Political position in the spotlight, Facebook announces the stages of the American elections

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Mark Zuckerberg said he believed that “the best antidote to bad speech is more speech”. (To file)

New Delhi:

Facebook founder Mark Zuckerberg said on Thursday the social network would stop accepting new political ads in the week leading up to the November US presidential election, fearing its loose rules would again be exploited to interfere with the vote. as in 2016. The announcement comes amid an extensive examination of Facebook’s influence on politics, including in countries like India, where the social media giant has been accused of ignoring hate speech by BJP leaders to appease the ruling party.

In a Facebook post announcing the changes, Mr Zuckerberg, chief executive of the world’s largest social network, wrote that he was concerned about the unique challenges voters would face as a result of the coronavirus pandemic, which has caused an increase in postal voting.

“I am also concerned that with our nation so divided and the election results which may take days or even weeks to be finalized, there could be an increased risk of civil unrest across the country,” he said. .

Mr Zuckerberg has previously defended his decision to allow free political conversation on Facebook, including through paid ads, which the company exempts from its fact-checking program with external partners.

He said in his post that he continued to believe that “the best antidote to bad speech is more speech,” but acknowledged that in the last days of an election, “there may not be enough time to challenge new claims “.

Facebook will continue to allow campaigns and the like to serve political ads that are already in the system, and allow them to change spend amounts and user targeting, but will block ad content or design adjustments.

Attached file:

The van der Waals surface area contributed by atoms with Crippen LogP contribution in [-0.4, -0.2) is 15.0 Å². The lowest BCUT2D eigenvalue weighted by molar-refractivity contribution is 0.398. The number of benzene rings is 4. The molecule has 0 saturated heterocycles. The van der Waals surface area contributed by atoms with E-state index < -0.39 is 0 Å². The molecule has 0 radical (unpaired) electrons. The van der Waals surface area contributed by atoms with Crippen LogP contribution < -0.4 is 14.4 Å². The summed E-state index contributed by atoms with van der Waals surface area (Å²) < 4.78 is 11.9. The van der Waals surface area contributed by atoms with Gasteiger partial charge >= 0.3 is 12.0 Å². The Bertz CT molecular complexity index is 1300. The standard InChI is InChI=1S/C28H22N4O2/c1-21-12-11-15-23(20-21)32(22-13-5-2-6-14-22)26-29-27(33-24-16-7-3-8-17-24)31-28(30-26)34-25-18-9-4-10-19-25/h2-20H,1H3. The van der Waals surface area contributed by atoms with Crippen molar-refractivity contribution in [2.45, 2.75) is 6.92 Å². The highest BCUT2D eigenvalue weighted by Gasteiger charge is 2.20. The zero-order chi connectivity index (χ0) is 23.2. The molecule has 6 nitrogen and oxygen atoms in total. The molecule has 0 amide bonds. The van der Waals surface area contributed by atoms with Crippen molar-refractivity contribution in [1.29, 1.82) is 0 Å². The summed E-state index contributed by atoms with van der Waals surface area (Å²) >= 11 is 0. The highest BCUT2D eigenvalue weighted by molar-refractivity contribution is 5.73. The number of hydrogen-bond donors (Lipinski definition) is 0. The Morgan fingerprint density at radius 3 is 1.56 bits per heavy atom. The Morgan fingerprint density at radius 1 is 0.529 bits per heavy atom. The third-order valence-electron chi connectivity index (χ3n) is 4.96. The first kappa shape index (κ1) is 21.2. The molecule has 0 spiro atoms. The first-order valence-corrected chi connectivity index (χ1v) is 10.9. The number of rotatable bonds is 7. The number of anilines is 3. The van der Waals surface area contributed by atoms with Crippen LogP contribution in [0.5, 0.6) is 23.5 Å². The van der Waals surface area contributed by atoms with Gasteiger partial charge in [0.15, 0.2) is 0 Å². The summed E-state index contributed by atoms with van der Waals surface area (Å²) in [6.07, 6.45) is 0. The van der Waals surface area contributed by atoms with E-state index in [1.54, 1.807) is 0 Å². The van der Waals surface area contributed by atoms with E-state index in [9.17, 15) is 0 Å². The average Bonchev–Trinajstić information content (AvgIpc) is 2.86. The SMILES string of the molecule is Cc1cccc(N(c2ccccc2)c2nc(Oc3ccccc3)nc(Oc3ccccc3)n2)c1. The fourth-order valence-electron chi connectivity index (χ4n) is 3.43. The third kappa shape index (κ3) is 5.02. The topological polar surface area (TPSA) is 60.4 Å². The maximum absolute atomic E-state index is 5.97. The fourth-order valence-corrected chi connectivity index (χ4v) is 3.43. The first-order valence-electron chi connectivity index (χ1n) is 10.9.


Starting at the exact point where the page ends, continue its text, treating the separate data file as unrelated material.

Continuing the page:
The company also said it was creating a label for posts from candidates or campaigns trying to claim victory before election results are official, and expanding the criteria for removing content as voter removal. .

Facebook has been roughed up by critics, including from its own employees, since it allowed several inflammatory messages from President Donald Trump to remain intact earlier this summer, including one that contained misleading claims on the ballots postal vote.

The company has also come under heavy criticism for allegedly favoring ruling parties, such as India’s BJP, with measures such as ignoring inflammatory content to protect its business interests, following reports from the Wall Street Journal and the Time magazine.

Disinformation experts have also sounded the alarm, echoed in threat assessments by Facebook executives, about false allegations and conspiracy theories spreading in the increasingly likely scenario that official results will not be immediately available on election night.

Mr Zuckerberg said Facebook “is seeing more and more attempts to undermine the legitimacy of our elections from within our own borders” in addition to campaigns of foreign influence, like the one he and intelligence agencies Americans determined that Russia had led to interfere with the 2016 vote.

To deal with these threats, Facebook will tag all posts seeking to delegitimize the election result, he wrote. The company will also remove messages containing disinformation about COVID-19 and voting, which Zuckerberg says could be used to scare people away from exercising their right to vote.

He said the company did not plan to make any other changes to its electoral policies beyond those listed in its post before the official announcement of the results.

(With contributions from Reuters)


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